One of the most prominent theater companies in England has found itself under fire for its casting of a classic Chinese play. The Royal Shakespeare Co. in Stratford-upon-Avon is being criticized for casting just three actors of Asian descent in the ensemble cast of "The Orphan of Zhao," one of the most famous plays in Chinese history.
The RSC's production, directed by Gregory Doran and adapted by James Fenton, features a multicultural cast of 17 performers. Most of the principal characters -- including the title role -- will be played by non-Asian actors.
In recent days, the production has come under criticism on blogs and social-media sites, including a Tweet from playwright David Henry Hwang. Hwang wrote that the RSC staging puts an "Asian kid on poster, but casts Asian actors only as dogs & a maid."
Hwang also issued a joint statement with the Asian American Performers Action Coalition, in which they said that "the RSC seeks to exploit the public's growing interest in China; through its casting choices, the company reveals that its commitment to Asia is only skin-deep."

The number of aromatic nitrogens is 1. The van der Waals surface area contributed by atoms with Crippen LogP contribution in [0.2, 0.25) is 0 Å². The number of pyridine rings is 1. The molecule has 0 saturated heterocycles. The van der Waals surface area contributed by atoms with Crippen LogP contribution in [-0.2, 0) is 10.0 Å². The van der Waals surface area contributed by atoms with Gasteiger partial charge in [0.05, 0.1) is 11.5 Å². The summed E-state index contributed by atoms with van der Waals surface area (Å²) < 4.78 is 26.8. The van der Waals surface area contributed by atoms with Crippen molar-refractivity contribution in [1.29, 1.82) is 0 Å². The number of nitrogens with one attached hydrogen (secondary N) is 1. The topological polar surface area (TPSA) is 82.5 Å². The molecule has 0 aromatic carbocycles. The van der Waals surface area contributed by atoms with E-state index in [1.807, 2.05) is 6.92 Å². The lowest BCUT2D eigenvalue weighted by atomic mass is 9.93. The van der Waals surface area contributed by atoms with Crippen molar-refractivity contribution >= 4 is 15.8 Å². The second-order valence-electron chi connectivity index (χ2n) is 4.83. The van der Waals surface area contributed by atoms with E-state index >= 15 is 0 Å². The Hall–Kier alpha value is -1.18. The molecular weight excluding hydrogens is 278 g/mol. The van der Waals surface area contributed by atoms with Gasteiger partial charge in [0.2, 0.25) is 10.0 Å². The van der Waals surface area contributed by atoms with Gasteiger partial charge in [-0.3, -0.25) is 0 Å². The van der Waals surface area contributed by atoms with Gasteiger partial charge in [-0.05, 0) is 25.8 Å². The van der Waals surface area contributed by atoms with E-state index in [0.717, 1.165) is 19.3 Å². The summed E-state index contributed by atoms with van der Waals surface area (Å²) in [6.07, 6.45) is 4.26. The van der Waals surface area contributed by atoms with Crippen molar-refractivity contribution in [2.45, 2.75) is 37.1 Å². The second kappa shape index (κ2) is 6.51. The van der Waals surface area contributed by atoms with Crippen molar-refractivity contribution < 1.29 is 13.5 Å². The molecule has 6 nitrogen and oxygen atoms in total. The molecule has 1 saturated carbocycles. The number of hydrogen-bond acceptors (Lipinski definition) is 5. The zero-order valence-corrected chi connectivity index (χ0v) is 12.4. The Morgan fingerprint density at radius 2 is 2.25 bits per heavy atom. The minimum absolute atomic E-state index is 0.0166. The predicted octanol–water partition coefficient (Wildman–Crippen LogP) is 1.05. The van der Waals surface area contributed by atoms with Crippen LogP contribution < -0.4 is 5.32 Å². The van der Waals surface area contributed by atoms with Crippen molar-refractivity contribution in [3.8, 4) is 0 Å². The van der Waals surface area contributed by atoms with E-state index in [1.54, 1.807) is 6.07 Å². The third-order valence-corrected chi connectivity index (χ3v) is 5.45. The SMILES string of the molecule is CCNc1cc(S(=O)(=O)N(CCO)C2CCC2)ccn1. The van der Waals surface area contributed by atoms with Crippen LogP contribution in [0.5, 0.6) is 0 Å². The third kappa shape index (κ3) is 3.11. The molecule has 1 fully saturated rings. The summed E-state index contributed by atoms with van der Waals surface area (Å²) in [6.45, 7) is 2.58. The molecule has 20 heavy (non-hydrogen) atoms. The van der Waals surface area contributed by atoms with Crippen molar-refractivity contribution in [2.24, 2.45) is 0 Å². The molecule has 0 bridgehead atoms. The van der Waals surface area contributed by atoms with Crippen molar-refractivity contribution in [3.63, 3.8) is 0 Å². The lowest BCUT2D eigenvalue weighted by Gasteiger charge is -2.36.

The RSC said on its Facebook page that the company is "always aiming to reflect the diverse population of the UK on our stages and we make considerable efforts to audition actors from all ethnic and cultural backgrounds."
The company said it "cast the best people available for the range of roles required." It said actors from the production are cross-cast in other productions this season in plays by Pushkin and Brecht.
"The Orphan of Zhao" is scheduled to begin performances Oct. 30.
The backlash at the RSC comes a few months after a similar casting controversy at the La Jolla Playhouse. In July, the company was criticized for its casting of the new musical "The Nightingale," based on the Hans Christian Andersen story and set in ancient China.
"The Nightingale," written by the Tony Award-winning "Spring Awakening" team of Duncan Sheik and Steve Sater, featured an ensemble cast of 12 actors, two of whom were of Asian descent.
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